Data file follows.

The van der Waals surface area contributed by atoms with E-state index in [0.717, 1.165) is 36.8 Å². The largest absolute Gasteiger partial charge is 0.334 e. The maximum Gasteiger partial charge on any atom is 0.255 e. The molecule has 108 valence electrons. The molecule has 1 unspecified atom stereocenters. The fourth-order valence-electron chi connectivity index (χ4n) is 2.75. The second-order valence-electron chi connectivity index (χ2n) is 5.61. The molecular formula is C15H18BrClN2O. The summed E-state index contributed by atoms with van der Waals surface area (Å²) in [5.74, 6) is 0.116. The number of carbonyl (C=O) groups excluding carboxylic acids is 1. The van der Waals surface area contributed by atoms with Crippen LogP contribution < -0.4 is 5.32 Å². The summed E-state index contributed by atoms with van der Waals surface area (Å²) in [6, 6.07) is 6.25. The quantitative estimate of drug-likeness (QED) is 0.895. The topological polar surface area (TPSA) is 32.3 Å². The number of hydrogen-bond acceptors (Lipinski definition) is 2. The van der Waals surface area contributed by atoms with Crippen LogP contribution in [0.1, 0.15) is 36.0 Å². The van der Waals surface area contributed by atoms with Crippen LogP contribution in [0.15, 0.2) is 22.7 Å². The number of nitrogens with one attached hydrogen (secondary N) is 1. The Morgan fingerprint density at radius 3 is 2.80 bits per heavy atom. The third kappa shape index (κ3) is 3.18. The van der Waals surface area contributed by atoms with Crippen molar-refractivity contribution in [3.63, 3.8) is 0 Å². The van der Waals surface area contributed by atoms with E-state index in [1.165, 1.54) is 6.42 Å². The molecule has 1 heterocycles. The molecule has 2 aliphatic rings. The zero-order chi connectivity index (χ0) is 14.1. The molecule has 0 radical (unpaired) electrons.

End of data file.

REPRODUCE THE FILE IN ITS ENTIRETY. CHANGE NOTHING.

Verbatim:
The van der Waals surface area contributed by atoms with E-state index in [0.717, 1.165) is 36.8 Å². The largest absolute Gasteiger partial charge is 0.334 e. The maximum Gasteiger partial charge on any atom is 0.255 e. The molecule has 108 valence electrons. The molecule has 1 unspecified atom stereocenters. The fourth-order valence-electron chi connectivity index (χ4n) is 2.75. The second-order valence-electron chi connectivity index (χ2n) is 5.61. The molecular formula is C15H18BrClN2O. The summed E-state index contributed by atoms with van der Waals surface area (Å²) in [5.74, 6) is 0.116. The number of carbonyl (C=O) groups excluding carboxylic acids is 1. The van der Waals surface area contributed by atoms with Crippen LogP contribution < -0.4 is 5.32 Å². The summed E-state index contributed by atoms with van der Waals surface area (Å²) in [6, 6.07) is 6.25. The quantitative estimate of drug-likeness (QED) is 0.895. The topological polar surface area (TPSA) is 32.3 Å². The number of hydrogen-bond acceptors (Lipinski definition) is 2. The van der Waals surface area contributed by atoms with Crippen LogP contribution in [0.1, 0.15) is 36.0 Å². The van der Waals surface area contributed by atoms with Crippen LogP contribution in [0.15, 0.2) is 22.7 Å². The number of nitrogens with one attached hydrogen (secondary N) is 1. The Morgan fingerprint density at radius 3 is 2.80 bits per heavy atom. The third kappa shape index (κ3) is 3.18. The van der Waals surface area contributed by atoms with Crippen molar-refractivity contribution in [3.63, 3.8) is 0 Å². The van der Waals surface area contributed by atoms with E-state index in [1.165, 1.54) is 6.42 Å². The molecule has 1 heterocycles. The molecule has 2 aliphatic rings. The zero-order chi connectivity index (χ0) is 14.1. The molecule has 0 radical (unpaired) electrons.